To ensure that they build the comb with in the frame, I checkerboard the foundation less frames between drawn frames. 

This is a bucket of bees wax that I harvested. I need to heat and filter it before storing it for use later. I use the beeswax for balms and salves. 

It was my first open hive inspection of this year. Both hives are doing well and I was hoping to take a nuc from one. I changed my mind as I realised that there wasn't any drone brood and the hives themselves were not strong enough yet in numbers for this. I will check again in two weeks. I am eager to establish nucs early in the season, the latest by the end of May. This will give them a reasonable chance of establishing for winter. 
I took out some empty drawn frames and put in foundation less. This will encourage drone brood in the first frame or two as there are no beekeepers in my area to rely on for drones.

Wednesday, 9 April 2014

A little of everything...

Amber the cow has developed mastitis in one quarter. Surely it is from something I did or didn't do!
Anyway, I give her a tube into the teat canal and I also sent in a milk samples for analysis. The results were due back today but were delayed. I should have them tomorrow and the vet will give me antibiotics specific to her infection.
I recognised that we had a problem when the milk started to filter slower and then later started to produce clots, similar to cottage cheese. She was very tender on the quarter and started to kick out when I would clean and attach the teat cup. The infection has already subsided by using the tube and she isn't in pain any more but her milk is still producing clots from that quarter. She should be fine in another few days and we will be back to drinking her milk in a week, allowing for the withdrawal period.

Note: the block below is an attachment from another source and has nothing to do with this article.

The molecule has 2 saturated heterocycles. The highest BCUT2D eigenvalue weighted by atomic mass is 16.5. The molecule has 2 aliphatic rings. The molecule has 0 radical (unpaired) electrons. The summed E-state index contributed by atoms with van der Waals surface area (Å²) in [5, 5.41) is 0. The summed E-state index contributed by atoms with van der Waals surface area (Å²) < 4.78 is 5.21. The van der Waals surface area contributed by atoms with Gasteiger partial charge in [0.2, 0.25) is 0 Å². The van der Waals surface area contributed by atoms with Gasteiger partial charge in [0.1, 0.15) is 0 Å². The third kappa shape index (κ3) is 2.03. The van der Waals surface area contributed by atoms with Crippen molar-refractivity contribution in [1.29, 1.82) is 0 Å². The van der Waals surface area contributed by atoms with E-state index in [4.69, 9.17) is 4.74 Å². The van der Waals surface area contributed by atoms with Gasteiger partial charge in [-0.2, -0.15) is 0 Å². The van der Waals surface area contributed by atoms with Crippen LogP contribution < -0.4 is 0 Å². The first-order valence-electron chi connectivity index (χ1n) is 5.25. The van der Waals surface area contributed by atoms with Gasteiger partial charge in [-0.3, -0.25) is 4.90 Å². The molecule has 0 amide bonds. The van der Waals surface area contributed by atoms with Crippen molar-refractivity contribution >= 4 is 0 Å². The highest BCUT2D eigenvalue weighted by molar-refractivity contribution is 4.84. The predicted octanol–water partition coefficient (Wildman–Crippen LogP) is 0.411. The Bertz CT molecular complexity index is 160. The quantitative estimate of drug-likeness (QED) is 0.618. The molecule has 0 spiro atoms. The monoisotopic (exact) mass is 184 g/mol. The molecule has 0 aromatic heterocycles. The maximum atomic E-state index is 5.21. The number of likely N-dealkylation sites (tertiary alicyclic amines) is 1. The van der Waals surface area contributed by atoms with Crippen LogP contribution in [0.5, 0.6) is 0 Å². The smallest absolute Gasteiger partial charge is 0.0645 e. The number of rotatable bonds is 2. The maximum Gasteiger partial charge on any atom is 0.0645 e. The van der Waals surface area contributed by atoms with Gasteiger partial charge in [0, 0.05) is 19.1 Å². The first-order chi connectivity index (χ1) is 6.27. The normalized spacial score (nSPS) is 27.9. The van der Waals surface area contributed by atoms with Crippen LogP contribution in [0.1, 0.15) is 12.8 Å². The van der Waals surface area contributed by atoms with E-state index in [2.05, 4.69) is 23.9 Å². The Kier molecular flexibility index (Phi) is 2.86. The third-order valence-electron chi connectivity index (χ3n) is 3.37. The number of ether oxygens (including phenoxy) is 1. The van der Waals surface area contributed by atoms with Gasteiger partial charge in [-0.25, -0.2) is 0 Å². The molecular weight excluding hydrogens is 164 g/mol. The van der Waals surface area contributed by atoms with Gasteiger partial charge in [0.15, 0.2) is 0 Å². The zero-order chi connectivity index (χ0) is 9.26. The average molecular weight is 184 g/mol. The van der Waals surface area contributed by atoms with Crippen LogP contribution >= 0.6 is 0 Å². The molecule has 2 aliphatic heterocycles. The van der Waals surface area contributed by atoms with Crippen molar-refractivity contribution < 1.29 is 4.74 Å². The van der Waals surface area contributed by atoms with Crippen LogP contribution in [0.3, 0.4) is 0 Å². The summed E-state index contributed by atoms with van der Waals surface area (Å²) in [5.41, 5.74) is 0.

In the meantime, the pigs are enjoying 14 litres a day of yummy milk and are putting on great weight. Ms.Piggy, the sow, showed signs of heat a few days ago and I was disappointed as I had assumed that she was pregnant, maybe she is! This is all new to me! I cleaned out their sty this evening, always a quick and easy job, using just the yard brush.

Hubby has completed the new hen house. It is my job to paint it when I get a chance over the next few weeks. He will mesh the fencing in the orchard this weekend before moving the hens permanently, fingers crossed. I guess we will have to lock them into the house for a few days until they beside it is their new home. I am collecting 8-9 eggs a day at the moment but I am unsure of how many they are laying as the dogs are professional egg thieves.
Planting of the veg garden is on hold until the hens are contained. They have already scratched out the bed I planted.

The bees are flying everyday and can be seen bringing back plenty of pollen. Each day the hives gets stronger as new brood emerges. I need to open up one hive to mark the queen. This is a difficult job, as finding one bee amongst thousands is a challenge. I haven't had a chance to do it yet, either due to the weather or children. But I know that the challenge grows with each passing day. I need her marked as I want to make splits later this month.

There is talk here of me getting another horse. Exciting! A young horse to work on over the winter and replace my current horse for next season.

Tuesday, 1 April 2014

April's Fool News